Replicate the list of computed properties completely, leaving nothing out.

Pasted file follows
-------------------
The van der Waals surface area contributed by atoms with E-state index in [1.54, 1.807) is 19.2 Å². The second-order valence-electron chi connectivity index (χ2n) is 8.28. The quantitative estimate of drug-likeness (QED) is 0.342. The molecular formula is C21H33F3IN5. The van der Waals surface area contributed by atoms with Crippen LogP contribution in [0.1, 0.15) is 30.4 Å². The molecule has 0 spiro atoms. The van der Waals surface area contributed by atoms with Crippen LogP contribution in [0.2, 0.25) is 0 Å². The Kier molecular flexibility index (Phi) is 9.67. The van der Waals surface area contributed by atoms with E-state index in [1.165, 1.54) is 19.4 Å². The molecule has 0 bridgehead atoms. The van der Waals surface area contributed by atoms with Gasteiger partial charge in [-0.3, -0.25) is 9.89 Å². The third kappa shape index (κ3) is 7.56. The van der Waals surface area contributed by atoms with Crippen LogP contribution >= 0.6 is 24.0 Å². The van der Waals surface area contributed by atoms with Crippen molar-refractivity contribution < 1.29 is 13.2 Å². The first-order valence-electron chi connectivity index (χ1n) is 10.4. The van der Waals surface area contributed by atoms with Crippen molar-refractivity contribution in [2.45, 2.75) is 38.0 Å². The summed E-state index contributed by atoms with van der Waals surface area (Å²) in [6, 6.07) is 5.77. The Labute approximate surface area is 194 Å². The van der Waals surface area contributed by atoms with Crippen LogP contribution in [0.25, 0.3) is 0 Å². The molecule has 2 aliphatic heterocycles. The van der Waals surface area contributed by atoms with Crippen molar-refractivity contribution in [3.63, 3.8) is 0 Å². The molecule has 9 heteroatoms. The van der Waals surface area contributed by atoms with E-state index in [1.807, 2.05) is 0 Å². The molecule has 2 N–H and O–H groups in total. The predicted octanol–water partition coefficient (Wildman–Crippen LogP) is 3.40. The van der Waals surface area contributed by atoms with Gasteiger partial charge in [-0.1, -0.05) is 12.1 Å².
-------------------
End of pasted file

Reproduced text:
The van der Waals surface area contributed by atoms with E-state index in [1.54, 1.807) is 19.2 Å². The second-order valence-electron chi connectivity index (χ2n) is 8.28. The quantitative estimate of drug-likeness (QED) is 0.342. The molecular formula is C21H33F3IN5. The van der Waals surface area contributed by atoms with Crippen LogP contribution in [0.1, 0.15) is 30.4 Å². The molecule has 0 spiro atoms. The van der Waals surface area contributed by atoms with Crippen LogP contribution in [0.2, 0.25) is 0 Å². The Kier molecular flexibility index (Phi) is 9.67. The van der Waals surface area contributed by atoms with E-state index in [1.165, 1.54) is 19.4 Å². The molecule has 0 bridgehead atoms. The van der Waals surface area contributed by atoms with Gasteiger partial charge in [-0.3, -0.25) is 9.89 Å². The third kappa shape index (κ3) is 7.56. The van der Waals surface area contributed by atoms with Crippen LogP contribution >= 0.6 is 24.0 Å². The van der Waals surface area contributed by atoms with Crippen molar-refractivity contribution < 1.29 is 13.2 Å². The first-order valence-electron chi connectivity index (χ1n) is 10.4. The van der Waals surface area contributed by atoms with Crippen molar-refractivity contribution in [2.45, 2.75) is 38.0 Å². The summed E-state index contributed by atoms with van der Waals surface area (Å²) in [6, 6.07) is 5.77. The Labute approximate surface area is 194 Å². The van der Waals surface area contributed by atoms with Crippen LogP contribution in [0.25, 0.3) is 0 Å². The molecule has 2 aliphatic heterocycles. The van der Waals surface area contributed by atoms with Crippen molar-refractivity contribution in [3.63, 3.8) is 0 Å². The molecule has 9 heteroatoms. The van der Waals surface area contributed by atoms with E-state index in [1.807, 2.05) is 0 Å². The molecule has 2 N–H and O–H groups in total. The predicted octanol–water partition coefficient (Wildman–Crippen LogP) is 3.40. The van der Waals surface area contributed by atoms with Gasteiger partial charge in [-0.1, -0.05) is 12.1 Å².